Every December I fall into the same old trap “As of January 1st, I’m never going to smoke again, I’m going for a run every morning, I’m giving up beer and wine and I’m going to the gym regularly.” These are all absolute resolutions I’ve made in one year or another, and every time so far its ended in failure and embarrassment. That’s not to say I haven’t accomplished these resolutions in part over the years, but I had to go about achieving them in a different way. I now allow myself some wiggle room and then if I am more flexible, goals become much more obtainable
When I resolve to lose weight, for example, I have to give myself some leeway. If I succumb to a moment of weakness and devour an order of chips or a chocolate cake, I need to feel like there’s a reason to continue. If I failed, if I broke my resolution, then it’s over, and there’s no point going on. “I swore I’d never eat chips again, but here I am, licking the chip salt from my fingers. I suppose I can’t hack it.” Of course, in such a situation, I’d try to stick it out, but the feeling of failure would inevitably get to me. So I would slowly give up the diet, and within weeks would return to my former weight, often undoing months of hard work. “There’s always next year,” I’d tell myself.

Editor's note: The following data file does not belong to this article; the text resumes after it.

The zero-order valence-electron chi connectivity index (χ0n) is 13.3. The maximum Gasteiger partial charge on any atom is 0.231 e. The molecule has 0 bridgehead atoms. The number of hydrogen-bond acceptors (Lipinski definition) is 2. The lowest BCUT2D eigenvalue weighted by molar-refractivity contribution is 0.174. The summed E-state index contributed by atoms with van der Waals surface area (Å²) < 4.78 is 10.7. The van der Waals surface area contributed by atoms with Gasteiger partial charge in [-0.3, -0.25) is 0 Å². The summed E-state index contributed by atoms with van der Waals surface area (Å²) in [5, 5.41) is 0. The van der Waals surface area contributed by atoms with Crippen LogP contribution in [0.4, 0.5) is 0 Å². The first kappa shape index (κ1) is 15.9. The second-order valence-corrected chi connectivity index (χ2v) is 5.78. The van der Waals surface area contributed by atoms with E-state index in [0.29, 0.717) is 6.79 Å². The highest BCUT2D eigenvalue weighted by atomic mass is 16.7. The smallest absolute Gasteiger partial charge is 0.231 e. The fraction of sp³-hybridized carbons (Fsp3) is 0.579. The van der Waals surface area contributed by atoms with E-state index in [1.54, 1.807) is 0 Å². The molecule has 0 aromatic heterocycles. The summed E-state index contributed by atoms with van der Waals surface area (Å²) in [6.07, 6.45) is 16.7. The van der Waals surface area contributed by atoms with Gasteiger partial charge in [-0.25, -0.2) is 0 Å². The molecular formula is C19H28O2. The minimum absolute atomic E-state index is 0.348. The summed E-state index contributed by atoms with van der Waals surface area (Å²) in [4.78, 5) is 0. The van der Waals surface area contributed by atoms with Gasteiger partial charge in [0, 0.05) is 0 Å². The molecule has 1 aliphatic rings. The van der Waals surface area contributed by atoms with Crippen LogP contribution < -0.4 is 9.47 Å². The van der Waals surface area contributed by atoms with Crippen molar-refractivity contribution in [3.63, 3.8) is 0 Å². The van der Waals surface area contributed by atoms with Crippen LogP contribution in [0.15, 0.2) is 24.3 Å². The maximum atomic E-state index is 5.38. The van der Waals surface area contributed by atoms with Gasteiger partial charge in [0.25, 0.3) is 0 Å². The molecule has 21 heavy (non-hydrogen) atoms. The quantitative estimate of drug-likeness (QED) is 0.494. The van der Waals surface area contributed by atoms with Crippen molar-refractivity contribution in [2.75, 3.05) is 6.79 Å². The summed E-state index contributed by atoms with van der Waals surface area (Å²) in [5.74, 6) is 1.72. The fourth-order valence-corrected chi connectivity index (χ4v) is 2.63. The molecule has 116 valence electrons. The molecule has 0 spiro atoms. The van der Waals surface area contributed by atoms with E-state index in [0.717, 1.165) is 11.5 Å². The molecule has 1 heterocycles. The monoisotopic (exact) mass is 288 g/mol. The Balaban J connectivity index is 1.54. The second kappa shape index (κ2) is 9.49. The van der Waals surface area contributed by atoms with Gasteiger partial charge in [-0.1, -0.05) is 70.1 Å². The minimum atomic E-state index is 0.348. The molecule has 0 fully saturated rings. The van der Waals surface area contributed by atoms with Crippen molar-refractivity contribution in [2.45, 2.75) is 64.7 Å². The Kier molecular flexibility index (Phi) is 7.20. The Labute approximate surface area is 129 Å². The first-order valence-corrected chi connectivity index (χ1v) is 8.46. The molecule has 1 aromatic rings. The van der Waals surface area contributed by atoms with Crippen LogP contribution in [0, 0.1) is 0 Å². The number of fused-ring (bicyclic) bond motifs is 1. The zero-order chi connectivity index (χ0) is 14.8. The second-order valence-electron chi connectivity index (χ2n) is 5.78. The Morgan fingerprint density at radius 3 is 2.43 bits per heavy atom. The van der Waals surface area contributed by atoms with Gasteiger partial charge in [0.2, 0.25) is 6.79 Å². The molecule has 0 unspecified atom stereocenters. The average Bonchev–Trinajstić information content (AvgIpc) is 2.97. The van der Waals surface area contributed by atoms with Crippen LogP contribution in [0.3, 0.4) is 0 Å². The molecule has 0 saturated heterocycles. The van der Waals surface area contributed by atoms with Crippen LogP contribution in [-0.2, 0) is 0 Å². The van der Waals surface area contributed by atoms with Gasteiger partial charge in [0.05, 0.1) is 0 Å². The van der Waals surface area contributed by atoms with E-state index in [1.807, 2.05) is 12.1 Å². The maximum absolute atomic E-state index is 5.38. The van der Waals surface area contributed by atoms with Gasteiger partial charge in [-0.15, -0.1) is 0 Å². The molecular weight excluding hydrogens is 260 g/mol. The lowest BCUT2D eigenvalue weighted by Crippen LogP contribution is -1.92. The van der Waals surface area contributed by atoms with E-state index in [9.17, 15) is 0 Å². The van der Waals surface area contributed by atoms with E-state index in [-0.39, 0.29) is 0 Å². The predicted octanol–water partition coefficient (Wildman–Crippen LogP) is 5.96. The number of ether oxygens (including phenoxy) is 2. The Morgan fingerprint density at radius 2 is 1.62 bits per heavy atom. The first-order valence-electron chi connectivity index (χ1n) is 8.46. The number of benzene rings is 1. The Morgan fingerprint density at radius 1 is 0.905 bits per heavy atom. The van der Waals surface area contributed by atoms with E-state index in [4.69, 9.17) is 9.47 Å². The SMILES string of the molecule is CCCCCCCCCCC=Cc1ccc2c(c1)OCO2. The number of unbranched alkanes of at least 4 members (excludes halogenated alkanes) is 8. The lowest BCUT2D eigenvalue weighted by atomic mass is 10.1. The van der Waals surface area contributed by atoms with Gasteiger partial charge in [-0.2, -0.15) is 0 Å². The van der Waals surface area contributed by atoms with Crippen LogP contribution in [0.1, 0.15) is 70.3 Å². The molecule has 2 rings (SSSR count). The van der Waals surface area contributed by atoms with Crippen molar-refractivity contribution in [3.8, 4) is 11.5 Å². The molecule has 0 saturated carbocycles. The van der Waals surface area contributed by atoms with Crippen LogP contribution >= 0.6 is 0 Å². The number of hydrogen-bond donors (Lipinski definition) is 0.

Now that I’ve stopped stressing about breaking new year’s resolutions, I can consume my chips, feel guilty about it for a few minutes, then still eat a healthy dinner, go to the gym in the morning, etc. Chips become a temporary setback, not a diet-ending catastrophe. And when you think about it, why would “breaking” a resolution be anything more than a setback? You’ve still done all the work to get to that point. So what if you slip up a little? The important thing is that you pick up where you left off.
I’m not going to say that every year I pick a goal and meet it. (Honestly, I’m still working on the whole lasting-weight-loss thing.) But I have achieved many of my resolution-related targets, from dropping pounds to quitting smoking, and I was only able to do it after I gave up worrying about breaking New Year’s resolutions.